“I think that at my core, I am someone who, to my own detriment, is probably better at taking care of those around me than sort of attending to my own needs, and that’s definitely cost me in certain situations. I’ve come to learn in therapy and over time that when things sort of go off track, I need to realize that I’m no good to anybody else if I am not ... looking at myself first and foremost, and loving myself first and foremost... I feel that’s hopefully a relatable song for a lot of people who have fallen victim to that line of thinking... of just taking care of everyone else before yourself. So we’ll see if it’s helpful in that sense.”
Although Moore is known best for her “This Is Us” role, she’s played many others. When Jimmy Fallon once teased her about always being the one who tugs at people’s heartstrings and makes them cry, Moore laughed and said that certainly wasn’t the plan.
She’s portrayed different characters, even mean ones such as spoiled cheerleader Lana Thomas in “The Princess Diaries.” Moore said both types of roles are fun, but you can’t really compare them because “it’s not apples to apples.” Playing someone like Lana is “exercising a different muscle.”
However, if she had to choose just one, she’d “go with Rebecca, for sure,” especially considering the longevity of a TV series. “Getting to play a character who is so once-in-a-lifetime like Rebecca, who I am playing from 15 to 85, and at every juncture of life in-between, is a treat and a gift that stretches a totally different set of muscles.”
Did she consider it a gift the first time makeup artists aged her character’s look? Or did it freak her out?
“It didn’t freak me out. I love it. I’m not one of those people who’s scared to age,” she said. “I have my first few gray hairs ... I’m really into it. Being aged for the first time I was like, “OK, girlfriend looks good for 65, so if I can figure out whatever her secrets are, clearly she’s well moisturized and drinks lots of water, she’s very hydrated... If I can figure out what her secrets are to look this good at 65, I will be very happy.”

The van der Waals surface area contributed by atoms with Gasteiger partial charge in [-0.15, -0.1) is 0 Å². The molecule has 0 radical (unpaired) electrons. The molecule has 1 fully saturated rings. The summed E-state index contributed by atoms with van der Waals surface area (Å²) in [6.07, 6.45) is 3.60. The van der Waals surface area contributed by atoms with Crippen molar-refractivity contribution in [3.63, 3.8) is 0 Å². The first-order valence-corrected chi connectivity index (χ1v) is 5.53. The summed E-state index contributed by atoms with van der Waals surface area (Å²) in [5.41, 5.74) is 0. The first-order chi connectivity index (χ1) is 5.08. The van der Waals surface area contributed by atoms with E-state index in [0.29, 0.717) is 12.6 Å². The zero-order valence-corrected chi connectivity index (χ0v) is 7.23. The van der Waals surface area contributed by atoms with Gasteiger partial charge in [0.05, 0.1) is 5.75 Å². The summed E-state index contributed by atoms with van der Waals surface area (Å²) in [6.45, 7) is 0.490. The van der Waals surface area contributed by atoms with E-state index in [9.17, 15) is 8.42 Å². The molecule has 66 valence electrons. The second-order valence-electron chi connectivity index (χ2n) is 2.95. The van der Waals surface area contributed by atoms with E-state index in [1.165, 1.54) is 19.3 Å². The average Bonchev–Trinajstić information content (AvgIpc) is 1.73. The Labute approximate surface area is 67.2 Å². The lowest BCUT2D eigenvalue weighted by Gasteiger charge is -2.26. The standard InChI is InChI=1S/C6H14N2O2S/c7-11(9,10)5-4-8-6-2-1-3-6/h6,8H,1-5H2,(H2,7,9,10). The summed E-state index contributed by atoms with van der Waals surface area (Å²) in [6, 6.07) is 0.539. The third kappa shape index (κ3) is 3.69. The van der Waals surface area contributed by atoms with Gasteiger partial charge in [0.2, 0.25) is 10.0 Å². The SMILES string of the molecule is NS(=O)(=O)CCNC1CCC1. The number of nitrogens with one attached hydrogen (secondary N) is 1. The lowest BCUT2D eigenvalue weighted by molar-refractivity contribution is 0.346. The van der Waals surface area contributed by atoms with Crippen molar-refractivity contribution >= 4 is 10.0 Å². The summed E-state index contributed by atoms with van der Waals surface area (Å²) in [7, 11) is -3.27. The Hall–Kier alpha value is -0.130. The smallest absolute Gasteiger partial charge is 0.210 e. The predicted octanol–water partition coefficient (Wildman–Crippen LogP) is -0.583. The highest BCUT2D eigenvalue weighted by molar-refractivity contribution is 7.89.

The aging process takes three and one-half hours. “At this point I am very used to it,” she said, adding she and the makeup artists “are all best friends and all very close because we spend so much time together.” She especially loves that playing Rebecca at so many ages means she gets “to work with every single group of actors, and no one else on the show gets to do that. I love it so much, even if I have to spend more time at work.”
That “time at work” is part of what inspired her return to music. “I can’t discount ‘This Is Us’ and getting to sing on the show, and having music be a part of my character’s backstory. And I can’t discount living with a musician and now being married to one ... and watching him write all the time and watching him play and tour and feeling a little bit of jealousy — like I want to do that, I miss that, I know how to do that... so it’s a combination of things...”
Of course Moore had to complete her “This Is Us” obligations before starting her tour. Our conversation took place on a Wednesday; Moore said she’d work Thursday and Friday to finish the second-to-last episode. Filming this season’s finale was to start the next Monday, but she hadn’t received the script yet. “I will have two days to get it and digest it before starting work on Monday.”
She finds it fascinating that everything moves so fast. “It’s such a quick turnaround. Sometimes we get a script and we’ll be shooting it two days later... It takes an emotional toll on you in every way — the material you’re performing, but also, like, oh my gosh, I’m so stressed out because I want to do the best job possible and honor the material, and I’ve got to step it up with all of these incredible actors. It’s a lot for sure. Being on tour will truly be a break.”
When she makes it back to The Ridgefield Playhouse, Moore said audiences can expect “an elegant and elevating evening of music” with “an air of intimacy, as well. “I want to have a full-on rock concert in certain respects — my husband and Mike Viola and pretty much all of Dawes, my husband’s band, are coming on the road and are exceptional, profoundly talented musicians, so it’s gonna be a very elevated show in that sense... But I also want to be able to tell my story.”
Moore said she wants to “sit and talk to the audience and sing some songs I have sung on the show for instance, and be able to talk about that experience, because I understand perhaps there may be people in the audience who don’t know any of my music from the past, and maybe only know me from ‘This Is Us,’ and I want to honor that. That is a huge part of my life and my career, and why I am able to make a record and have people even remotely interested...
“But I also want to pay homage to — this is my 20th year in the industry — and I want to look back at songs from earlier in my career. I know plenty of people maybe want to hear those songs...” Moore said she may play them in a form that’s different from how they were conceived, because it makes sense to have them in line with the music she’s playing on tour.
Overall though, she said, “I want it to feel cohesive, but I also want to be able to bring the audience closer in at certain points in the show. So it will be new music and old music and stuff in-between, and (I want to) have people leave with a better sense of who I am as a person, not just as a musician.”